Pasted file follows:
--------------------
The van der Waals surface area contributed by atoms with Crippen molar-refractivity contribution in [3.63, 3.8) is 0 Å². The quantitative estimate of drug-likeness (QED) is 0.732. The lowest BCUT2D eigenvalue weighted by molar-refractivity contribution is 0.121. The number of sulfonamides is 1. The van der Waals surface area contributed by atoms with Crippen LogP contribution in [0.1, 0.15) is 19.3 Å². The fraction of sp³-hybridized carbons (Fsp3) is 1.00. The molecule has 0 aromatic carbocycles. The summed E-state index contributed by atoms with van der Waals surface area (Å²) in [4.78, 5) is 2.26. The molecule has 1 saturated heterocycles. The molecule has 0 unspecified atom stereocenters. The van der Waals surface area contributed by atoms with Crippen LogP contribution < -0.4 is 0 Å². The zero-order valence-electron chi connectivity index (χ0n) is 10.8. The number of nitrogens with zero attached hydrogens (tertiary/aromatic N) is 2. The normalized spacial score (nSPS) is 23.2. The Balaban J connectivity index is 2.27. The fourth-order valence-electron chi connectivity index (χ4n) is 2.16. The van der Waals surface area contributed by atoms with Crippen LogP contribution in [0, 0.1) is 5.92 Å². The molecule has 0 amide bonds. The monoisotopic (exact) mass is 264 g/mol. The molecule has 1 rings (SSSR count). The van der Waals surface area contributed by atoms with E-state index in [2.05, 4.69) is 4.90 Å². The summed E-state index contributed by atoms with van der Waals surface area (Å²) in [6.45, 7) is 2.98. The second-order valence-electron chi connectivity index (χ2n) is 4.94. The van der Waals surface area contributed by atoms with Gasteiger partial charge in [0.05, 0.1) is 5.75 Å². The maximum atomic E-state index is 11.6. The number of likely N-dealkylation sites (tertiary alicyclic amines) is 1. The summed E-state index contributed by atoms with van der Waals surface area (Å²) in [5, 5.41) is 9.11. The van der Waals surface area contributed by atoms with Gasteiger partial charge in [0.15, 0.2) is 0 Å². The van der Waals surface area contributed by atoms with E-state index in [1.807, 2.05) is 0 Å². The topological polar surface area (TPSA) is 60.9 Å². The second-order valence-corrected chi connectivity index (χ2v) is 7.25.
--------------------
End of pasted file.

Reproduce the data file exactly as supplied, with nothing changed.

The van der Waals surface area contributed by atoms with Crippen molar-refractivity contribution in [3.63, 3.8) is 0 Å². The quantitative estimate of drug-likeness (QED) is 0.732. The lowest BCUT2D eigenvalue weighted by molar-refractivity contribution is 0.121. The number of sulfonamides is 1. The van der Waals surface area contributed by atoms with Crippen LogP contribution in [0.1, 0.15) is 19.3 Å². The fraction of sp³-hybridized carbons (Fsp3) is 1.00. The molecule has 0 aromatic carbocycles. The summed E-state index contributed by atoms with van der Waals surface area (Å²) in [4.78, 5) is 2.26. The molecule has 1 saturated heterocycles. The molecule has 0 unspecified atom stereocenters. The van der Waals surface area contributed by atoms with Crippen LogP contribution < -0.4 is 0 Å². The zero-order valence-electron chi connectivity index (χ0n) is 10.8. The number of nitrogens with zero attached hydrogens (tertiary/aromatic N) is 2. The normalized spacial score (nSPS) is 23.2. The Balaban J connectivity index is 2.27. The fourth-order valence-electron chi connectivity index (χ4n) is 2.16. The van der Waals surface area contributed by atoms with Crippen LogP contribution in [0, 0.1) is 5.92 Å². The molecule has 0 amide bonds. The monoisotopic (exact) mass is 264 g/mol. The molecule has 1 rings (SSSR count). The van der Waals surface area contributed by atoms with E-state index in [2.05, 4.69) is 4.90 Å². The summed E-state index contributed by atoms with van der Waals surface area (Å²) in [6.45, 7) is 2.98. The second-order valence-electron chi connectivity index (χ2n) is 4.94. The van der Waals surface area contributed by atoms with Gasteiger partial charge in [0.05, 0.1) is 5.75 Å². The maximum atomic E-state index is 11.6. The number of likely N-dealkylation sites (tertiary alicyclic amines) is 1. The summed E-state index contributed by atoms with van der Waals surface area (Å²) in [5, 5.41) is 9.11. The van der Waals surface area contributed by atoms with Gasteiger partial charge in [0.15, 0.2) is 0 Å². The van der Waals surface area contributed by atoms with E-state index in [1.807, 2.05) is 0 Å². The topological polar surface area (TPSA) is 60.9 Å². The second-order valence-corrected chi connectivity index (χ2v) is 7.25.